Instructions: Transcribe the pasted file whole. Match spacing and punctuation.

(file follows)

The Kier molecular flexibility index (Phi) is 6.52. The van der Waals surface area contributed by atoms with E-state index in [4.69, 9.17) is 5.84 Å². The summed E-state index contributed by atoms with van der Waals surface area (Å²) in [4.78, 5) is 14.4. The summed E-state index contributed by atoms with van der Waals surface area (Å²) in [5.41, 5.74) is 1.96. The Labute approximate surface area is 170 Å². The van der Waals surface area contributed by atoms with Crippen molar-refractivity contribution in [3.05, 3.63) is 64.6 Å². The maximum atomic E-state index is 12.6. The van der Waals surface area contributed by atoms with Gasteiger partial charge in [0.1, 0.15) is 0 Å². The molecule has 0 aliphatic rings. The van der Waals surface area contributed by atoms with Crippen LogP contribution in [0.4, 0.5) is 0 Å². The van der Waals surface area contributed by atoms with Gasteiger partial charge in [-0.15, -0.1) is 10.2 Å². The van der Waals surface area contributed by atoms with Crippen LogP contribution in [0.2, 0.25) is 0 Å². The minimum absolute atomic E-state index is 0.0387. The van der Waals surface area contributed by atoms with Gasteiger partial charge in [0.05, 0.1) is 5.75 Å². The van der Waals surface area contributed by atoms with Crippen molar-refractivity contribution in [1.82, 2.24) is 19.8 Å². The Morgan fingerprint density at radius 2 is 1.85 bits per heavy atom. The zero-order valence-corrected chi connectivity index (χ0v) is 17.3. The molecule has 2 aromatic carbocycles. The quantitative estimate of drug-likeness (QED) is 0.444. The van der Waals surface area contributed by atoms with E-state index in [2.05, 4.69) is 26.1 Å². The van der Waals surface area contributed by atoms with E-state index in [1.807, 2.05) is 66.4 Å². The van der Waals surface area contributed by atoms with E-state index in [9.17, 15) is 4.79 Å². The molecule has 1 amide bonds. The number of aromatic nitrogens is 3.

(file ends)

The Kier molecular flexibility index (Phi) is 6.52. The van der Waals surface area contributed by atoms with E-state index in [4.69, 9.17) is 5.84 Å². The summed E-state index contributed by atoms with van der Waals surface area (Å²) in [4.78, 5) is 14.4. The summed E-state index contributed by atoms with van der Waals surface area (Å²) in [5.41, 5.74) is 1.96. The Labute approximate surface area is 170 Å². The van der Waals surface area contributed by atoms with Crippen molar-refractivity contribution in [3.05, 3.63) is 64.6 Å². The maximum atomic E-state index is 12.6. The van der Waals surface area contributed by atoms with Gasteiger partial charge in [0.1, 0.15) is 0 Å². The molecule has 0 aliphatic rings. The van der Waals surface area contributed by atoms with Crippen LogP contribution in [0.4, 0.5) is 0 Å². The van der Waals surface area contributed by atoms with Gasteiger partial charge in [-0.15, -0.1) is 10.2 Å². The van der Waals surface area contributed by atoms with Crippen LogP contribution in [0.2, 0.25) is 0 Å². The minimum absolute atomic E-state index is 0.0387. The van der Waals surface area contributed by atoms with Gasteiger partial charge in [0.05, 0.1) is 5.75 Å². The van der Waals surface area contributed by atoms with Crippen molar-refractivity contribution in [1.82, 2.24) is 19.8 Å². The Morgan fingerprint density at radius 2 is 1.85 bits per heavy atom. The zero-order valence-corrected chi connectivity index (χ0v) is 17.3. The molecule has 2 aromatic carbocycles. The quantitative estimate of drug-likeness (QED) is 0.444. The van der Waals surface area contributed by atoms with E-state index in [2.05, 4.69) is 26.1 Å². The van der Waals surface area contributed by atoms with E-state index in [1.807, 2.05) is 66.4 Å². The van der Waals surface area contributed by atoms with E-state index in [9.17, 15) is 4.79 Å². The molecule has 1 amide bonds. The number of aromatic nitrogens is 3.